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Pairingbased Cryptography at High Security Levels
 Proceedings of Cryptography and Coding 2005, volume 3796 of LNCS
, 2005
"... Abstract. In recent years cryptographic protocols based on the Weil and Tate pairings on elliptic curves have attracted much attention. A notable success in this area was the elegant solution by Boneh and Franklin [7] of the problem of efficient identitybased encryption. At the same time, the secur ..."
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Cited by 77 (2 self)
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Abstract. In recent years cryptographic protocols based on the Weil and Tate pairings on elliptic curves have attracted much attention. A notable success in this area was the elegant solution by Boneh and Franklin [7] of the problem of efficient identitybased encryption. At the same time, the security standards for public key cryptosystems are expected to increase, so that in the future they will be capable of providing security equivalent to 128, 192, or 256bit AES keys. In this paper we examine the implications of heightened security needs for pairingbased cryptosystems. We first describe three different reasons why highsecurity users might have concerns about the longterm viability of these systems. However, in our view none of the risks inherent in pairingbased systems are sufficiently serious to warrant pulling them from the shelves. We next discuss two families of elliptic curves E for use in pairingbased cryptosystems. The first has the property that the pairing takes values in the prime field Fp over which the curve is defined; the second family consists of supersingular curves with embedding degree k = 2. Finally, we examine the efficiency of the Weil pairing as opposed to the Tate pairing and compare a range of choices of embedding degree k, including k = 1 and k = 24. Let E be the elliptic curve 1.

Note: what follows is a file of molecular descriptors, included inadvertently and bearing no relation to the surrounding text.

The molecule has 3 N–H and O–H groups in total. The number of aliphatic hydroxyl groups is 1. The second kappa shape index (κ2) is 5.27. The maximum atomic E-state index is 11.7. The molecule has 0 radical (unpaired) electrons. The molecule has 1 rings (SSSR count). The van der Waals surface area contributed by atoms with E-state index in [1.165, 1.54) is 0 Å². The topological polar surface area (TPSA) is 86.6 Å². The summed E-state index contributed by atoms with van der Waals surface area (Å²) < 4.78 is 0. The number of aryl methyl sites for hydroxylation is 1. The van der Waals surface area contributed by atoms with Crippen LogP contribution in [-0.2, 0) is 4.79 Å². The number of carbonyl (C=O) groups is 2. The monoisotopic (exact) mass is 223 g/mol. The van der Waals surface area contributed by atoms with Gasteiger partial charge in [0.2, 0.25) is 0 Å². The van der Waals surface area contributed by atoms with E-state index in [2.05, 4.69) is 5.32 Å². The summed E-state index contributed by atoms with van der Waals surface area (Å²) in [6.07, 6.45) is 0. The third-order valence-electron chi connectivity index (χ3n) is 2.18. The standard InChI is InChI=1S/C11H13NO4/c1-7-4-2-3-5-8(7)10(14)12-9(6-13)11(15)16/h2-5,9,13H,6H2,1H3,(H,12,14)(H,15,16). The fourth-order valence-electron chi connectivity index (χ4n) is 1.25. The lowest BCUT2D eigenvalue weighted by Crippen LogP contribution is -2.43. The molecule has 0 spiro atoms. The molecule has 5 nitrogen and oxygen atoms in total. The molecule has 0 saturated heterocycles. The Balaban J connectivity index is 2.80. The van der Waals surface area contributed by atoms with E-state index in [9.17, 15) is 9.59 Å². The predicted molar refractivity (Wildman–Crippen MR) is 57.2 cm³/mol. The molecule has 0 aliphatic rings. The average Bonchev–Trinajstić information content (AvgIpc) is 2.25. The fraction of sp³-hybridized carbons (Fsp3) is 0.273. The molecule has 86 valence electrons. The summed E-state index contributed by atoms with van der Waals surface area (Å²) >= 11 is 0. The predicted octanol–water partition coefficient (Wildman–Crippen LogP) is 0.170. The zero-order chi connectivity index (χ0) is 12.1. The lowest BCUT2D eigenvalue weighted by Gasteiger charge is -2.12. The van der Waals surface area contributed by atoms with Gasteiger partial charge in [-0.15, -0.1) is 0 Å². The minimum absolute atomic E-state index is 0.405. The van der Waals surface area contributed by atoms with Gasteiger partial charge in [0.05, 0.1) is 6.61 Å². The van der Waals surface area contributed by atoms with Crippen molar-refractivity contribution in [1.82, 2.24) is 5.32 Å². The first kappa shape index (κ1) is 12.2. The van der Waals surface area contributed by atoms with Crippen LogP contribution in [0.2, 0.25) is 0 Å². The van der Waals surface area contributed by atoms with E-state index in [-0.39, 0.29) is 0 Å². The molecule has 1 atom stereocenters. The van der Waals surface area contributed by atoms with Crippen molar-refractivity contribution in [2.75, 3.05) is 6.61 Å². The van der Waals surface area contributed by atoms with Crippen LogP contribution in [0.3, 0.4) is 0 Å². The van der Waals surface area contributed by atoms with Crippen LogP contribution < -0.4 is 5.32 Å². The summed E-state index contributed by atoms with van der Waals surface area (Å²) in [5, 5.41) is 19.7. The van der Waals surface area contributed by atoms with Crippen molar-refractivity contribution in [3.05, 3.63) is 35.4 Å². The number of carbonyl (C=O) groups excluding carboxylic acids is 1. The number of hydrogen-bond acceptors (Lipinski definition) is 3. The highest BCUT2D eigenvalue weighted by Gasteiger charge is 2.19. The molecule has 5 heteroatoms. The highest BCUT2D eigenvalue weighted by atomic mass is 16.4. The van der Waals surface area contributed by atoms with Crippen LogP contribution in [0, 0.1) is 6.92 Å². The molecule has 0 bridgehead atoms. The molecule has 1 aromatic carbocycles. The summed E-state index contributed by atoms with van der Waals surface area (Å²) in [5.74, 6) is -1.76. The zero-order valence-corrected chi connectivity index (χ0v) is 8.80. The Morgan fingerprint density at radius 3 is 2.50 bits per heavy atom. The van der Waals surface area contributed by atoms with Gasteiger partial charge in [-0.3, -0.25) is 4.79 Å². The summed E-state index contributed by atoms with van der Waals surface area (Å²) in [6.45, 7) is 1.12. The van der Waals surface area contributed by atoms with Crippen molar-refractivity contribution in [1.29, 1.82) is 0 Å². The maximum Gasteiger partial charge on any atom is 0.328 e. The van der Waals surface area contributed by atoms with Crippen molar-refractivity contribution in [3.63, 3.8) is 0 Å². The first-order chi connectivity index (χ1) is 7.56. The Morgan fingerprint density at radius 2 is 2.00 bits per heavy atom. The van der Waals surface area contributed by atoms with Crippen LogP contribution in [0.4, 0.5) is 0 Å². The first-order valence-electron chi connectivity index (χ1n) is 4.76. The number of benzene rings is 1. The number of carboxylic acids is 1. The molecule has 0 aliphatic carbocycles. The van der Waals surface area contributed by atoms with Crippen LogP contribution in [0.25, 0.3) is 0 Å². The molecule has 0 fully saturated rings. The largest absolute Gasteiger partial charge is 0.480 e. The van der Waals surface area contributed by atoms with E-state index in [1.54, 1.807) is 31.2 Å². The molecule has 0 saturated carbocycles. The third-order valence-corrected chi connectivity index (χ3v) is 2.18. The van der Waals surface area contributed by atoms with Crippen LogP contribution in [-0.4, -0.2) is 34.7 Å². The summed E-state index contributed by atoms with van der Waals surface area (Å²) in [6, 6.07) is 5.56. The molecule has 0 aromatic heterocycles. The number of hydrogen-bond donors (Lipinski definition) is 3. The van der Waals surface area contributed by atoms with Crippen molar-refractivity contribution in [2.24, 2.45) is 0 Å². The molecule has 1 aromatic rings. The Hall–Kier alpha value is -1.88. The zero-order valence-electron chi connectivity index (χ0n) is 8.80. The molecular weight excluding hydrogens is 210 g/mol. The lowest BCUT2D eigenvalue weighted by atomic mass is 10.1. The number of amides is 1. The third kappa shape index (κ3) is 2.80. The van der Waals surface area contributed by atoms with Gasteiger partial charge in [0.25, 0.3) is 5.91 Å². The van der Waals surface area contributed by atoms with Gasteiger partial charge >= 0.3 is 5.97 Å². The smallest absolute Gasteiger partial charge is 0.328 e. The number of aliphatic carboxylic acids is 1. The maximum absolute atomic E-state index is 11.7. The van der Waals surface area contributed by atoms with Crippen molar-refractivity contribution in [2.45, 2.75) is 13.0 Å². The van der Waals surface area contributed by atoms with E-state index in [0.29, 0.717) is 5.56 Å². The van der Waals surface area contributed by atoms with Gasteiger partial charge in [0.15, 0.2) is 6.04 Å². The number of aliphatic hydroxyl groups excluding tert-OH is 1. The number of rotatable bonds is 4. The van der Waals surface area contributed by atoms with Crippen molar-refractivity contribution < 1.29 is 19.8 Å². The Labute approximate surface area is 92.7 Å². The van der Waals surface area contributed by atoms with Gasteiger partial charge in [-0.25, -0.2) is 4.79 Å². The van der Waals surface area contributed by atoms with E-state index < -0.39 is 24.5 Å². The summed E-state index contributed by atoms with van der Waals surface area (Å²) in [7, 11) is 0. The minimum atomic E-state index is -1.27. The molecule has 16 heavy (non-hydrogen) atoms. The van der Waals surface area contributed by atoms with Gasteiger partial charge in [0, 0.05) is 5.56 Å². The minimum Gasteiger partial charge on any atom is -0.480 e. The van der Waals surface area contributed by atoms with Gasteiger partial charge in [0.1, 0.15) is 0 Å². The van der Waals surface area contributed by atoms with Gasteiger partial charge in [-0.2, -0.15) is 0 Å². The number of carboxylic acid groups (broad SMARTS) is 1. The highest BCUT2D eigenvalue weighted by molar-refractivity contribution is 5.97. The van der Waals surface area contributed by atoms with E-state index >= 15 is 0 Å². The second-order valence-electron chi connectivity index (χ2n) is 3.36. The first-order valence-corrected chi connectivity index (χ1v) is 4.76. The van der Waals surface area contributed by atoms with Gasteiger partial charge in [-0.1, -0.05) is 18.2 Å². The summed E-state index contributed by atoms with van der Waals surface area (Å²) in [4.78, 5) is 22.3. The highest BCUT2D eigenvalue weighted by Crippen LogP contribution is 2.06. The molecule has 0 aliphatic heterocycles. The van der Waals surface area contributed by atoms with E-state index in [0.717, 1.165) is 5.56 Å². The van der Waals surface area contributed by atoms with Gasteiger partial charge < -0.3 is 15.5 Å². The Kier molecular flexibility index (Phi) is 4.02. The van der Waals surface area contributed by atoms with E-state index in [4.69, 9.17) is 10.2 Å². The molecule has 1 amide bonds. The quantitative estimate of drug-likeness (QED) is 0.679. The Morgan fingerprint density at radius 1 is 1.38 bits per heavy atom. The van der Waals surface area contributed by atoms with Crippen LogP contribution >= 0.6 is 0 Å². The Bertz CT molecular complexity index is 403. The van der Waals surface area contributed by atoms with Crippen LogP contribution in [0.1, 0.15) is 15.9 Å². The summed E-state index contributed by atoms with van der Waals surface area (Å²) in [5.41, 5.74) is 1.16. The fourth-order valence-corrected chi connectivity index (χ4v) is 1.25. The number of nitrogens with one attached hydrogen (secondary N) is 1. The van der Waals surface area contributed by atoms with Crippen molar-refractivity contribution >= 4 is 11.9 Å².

The Two Faces of Lattices in Cryptology
, 2001
"... Lattices are regular arrangements of points in ndimensional space, whose study appeared in the 19th century in both number theory and crystallography. Since the appearance of the celebrated LenstraLenstra Lov'asz lattice basis reduction algorithm twenty years ago, lattices have had surprising ..."
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Cited by 69 (16 self)
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Lattices are regular arrangements of points in ndimensional space, whose study appeared in the 19th century in both number theory and crystallography. Since the appearance of the celebrated LenstraLenstra Lov'asz lattice basis reduction algorithm twenty years ago, lattices have had surprising applications in cryptology. Until recently, the applications of lattices to cryptology were only negative, as lattices were used to break various cryptographic schemes. Paradoxically, several positive cryptographic applications of lattices have emerged in the past five years: there now exist publickey cryptosystems based on the hardness of lattice problems, and lattices play a crucial role in a few security proofs.
The OneMoreRSAInversion Problems and the Security of Chaum’s Blind Signature Scheme
 Journal of Cryptology
, 2003
"... Abstract We introduce a new class of computational problems which we call the "onemoreRSAinversion " problems. Our main result is that two problems in this class, which we call the chosentarget and knowntarget inversion problems respectively, have polynomiallyequivalent computational ..."
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Cited by 67 (5 self)
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Abstract We introduce a new class of computational problems which we call the "onemoreRSAinversion " problems. Our main result is that two problems in this class, which we call the chosentarget and knowntarget inversion problems respectively, have polynomiallyequivalent computational complexity. We show how this leads to a proof of security for Chaum's RSAbased blind signature scheme in the random oracle model based on the assumed hardness of either of these problems. We define and prove analogous results for "onemorediscretelogarithm " problems. Since the appearence of the preliminary version of this paper, the new problems we have introduced have found other uses as well.